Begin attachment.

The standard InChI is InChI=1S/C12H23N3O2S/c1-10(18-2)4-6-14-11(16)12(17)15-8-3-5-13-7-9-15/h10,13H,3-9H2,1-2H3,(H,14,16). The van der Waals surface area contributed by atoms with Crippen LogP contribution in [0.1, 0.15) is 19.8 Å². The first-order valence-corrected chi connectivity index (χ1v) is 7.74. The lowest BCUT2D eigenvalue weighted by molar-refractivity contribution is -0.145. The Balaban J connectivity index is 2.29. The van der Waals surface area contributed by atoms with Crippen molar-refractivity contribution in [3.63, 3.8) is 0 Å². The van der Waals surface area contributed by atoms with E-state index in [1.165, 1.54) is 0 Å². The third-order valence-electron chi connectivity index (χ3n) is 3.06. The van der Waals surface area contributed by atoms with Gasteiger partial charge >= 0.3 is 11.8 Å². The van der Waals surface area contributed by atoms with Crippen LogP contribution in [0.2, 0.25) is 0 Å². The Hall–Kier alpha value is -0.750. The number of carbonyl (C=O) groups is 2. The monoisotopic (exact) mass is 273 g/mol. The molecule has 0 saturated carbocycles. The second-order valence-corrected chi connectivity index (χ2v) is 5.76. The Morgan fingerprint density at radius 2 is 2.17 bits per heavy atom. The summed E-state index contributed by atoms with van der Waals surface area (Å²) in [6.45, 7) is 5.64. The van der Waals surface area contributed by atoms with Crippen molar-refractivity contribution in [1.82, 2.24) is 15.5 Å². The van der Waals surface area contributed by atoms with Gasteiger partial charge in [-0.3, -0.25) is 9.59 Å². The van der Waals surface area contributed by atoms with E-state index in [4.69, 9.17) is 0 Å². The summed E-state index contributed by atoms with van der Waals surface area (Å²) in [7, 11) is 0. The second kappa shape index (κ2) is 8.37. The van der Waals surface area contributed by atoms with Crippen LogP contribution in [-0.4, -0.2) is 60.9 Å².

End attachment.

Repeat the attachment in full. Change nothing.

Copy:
The standard InChI is InChI=1S/C12H23N3O2S/c1-10(18-2)4-6-14-11(16)12(17)15-8-3-5-13-7-9-15/h10,13H,3-9H2,1-2H3,(H,14,16). The van der Waals surface area contributed by atoms with Crippen LogP contribution in [0.1, 0.15) is 19.8 Å². The first-order valence-corrected chi connectivity index (χ1v) is 7.74. The lowest BCUT2D eigenvalue weighted by molar-refractivity contribution is -0.145. The Balaban J connectivity index is 2.29. The van der Waals surface area contributed by atoms with Crippen molar-refractivity contribution in [3.63, 3.8) is 0 Å². The van der Waals surface area contributed by atoms with E-state index in [1.165, 1.54) is 0 Å². The third-order valence-electron chi connectivity index (χ3n) is 3.06. The van der Waals surface area contributed by atoms with Gasteiger partial charge >= 0.3 is 11.8 Å². The van der Waals surface area contributed by atoms with Crippen LogP contribution in [0.2, 0.25) is 0 Å². The Hall–Kier alpha value is -0.750. The number of carbonyl (C=O) groups is 2. The monoisotopic (exact) mass is 273 g/mol. The molecule has 0 saturated carbocycles. The second-order valence-corrected chi connectivity index (χ2v) is 5.76. The Morgan fingerprint density at radius 2 is 2.17 bits per heavy atom. The summed E-state index contributed by atoms with van der Waals surface area (Å²) in [6.45, 7) is 5.64. The van der Waals surface area contributed by atoms with Crippen molar-refractivity contribution in [1.82, 2.24) is 15.5 Å². The van der Waals surface area contributed by atoms with Gasteiger partial charge in [-0.3, -0.25) is 9.59 Å². The van der Waals surface area contributed by atoms with E-state index in [4.69, 9.17) is 0 Å². The summed E-state index contributed by atoms with van der Waals surface area (Å²) in [7, 11) is 0. The second kappa shape index (κ2) is 8.37. The van der Waals surface area contributed by atoms with Crippen LogP contribution in [-0.4, -0.2) is 60.9 Å².